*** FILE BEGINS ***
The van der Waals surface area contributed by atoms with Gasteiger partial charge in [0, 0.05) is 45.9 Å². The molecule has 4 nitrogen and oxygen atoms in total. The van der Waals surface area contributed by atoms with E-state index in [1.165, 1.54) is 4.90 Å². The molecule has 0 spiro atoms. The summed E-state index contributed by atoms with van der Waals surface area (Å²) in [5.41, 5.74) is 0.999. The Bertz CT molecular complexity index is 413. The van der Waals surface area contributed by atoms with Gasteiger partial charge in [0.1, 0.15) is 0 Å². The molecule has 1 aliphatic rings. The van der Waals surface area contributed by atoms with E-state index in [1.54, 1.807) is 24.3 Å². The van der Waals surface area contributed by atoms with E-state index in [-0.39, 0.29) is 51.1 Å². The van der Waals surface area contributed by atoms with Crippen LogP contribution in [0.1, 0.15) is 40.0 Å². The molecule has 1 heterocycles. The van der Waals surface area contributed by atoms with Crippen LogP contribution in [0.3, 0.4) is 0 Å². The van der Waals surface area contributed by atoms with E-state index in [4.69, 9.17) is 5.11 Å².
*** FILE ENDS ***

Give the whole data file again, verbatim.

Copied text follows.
The van der Waals surface area contributed by atoms with Gasteiger partial charge in [0, 0.05) is 45.9 Å². The molecule has 4 nitrogen and oxygen atoms in total. The van der Waals surface area contributed by atoms with E-state index in [1.165, 1.54) is 4.90 Å². The molecule has 0 spiro atoms. The summed E-state index contributed by atoms with van der Waals surface area (Å²) in [5.41, 5.74) is 0.999. The Bertz CT molecular complexity index is 413. The van der Waals surface area contributed by atoms with Gasteiger partial charge in [0.1, 0.15) is 0 Å². The molecule has 1 aliphatic rings. The van der Waals surface area contributed by atoms with E-state index in [1.54, 1.807) is 24.3 Å². The van der Waals surface area contributed by atoms with E-state index in [-0.39, 0.29) is 51.1 Å². The van der Waals surface area contributed by atoms with Crippen LogP contribution in [0.1, 0.15) is 40.0 Å². The molecule has 1 heterocycles. The van der Waals surface area contributed by atoms with Crippen LogP contribution in [0.3, 0.4) is 0 Å². The van der Waals surface area contributed by atoms with E-state index in [4.69, 9.17) is 5.11 Å².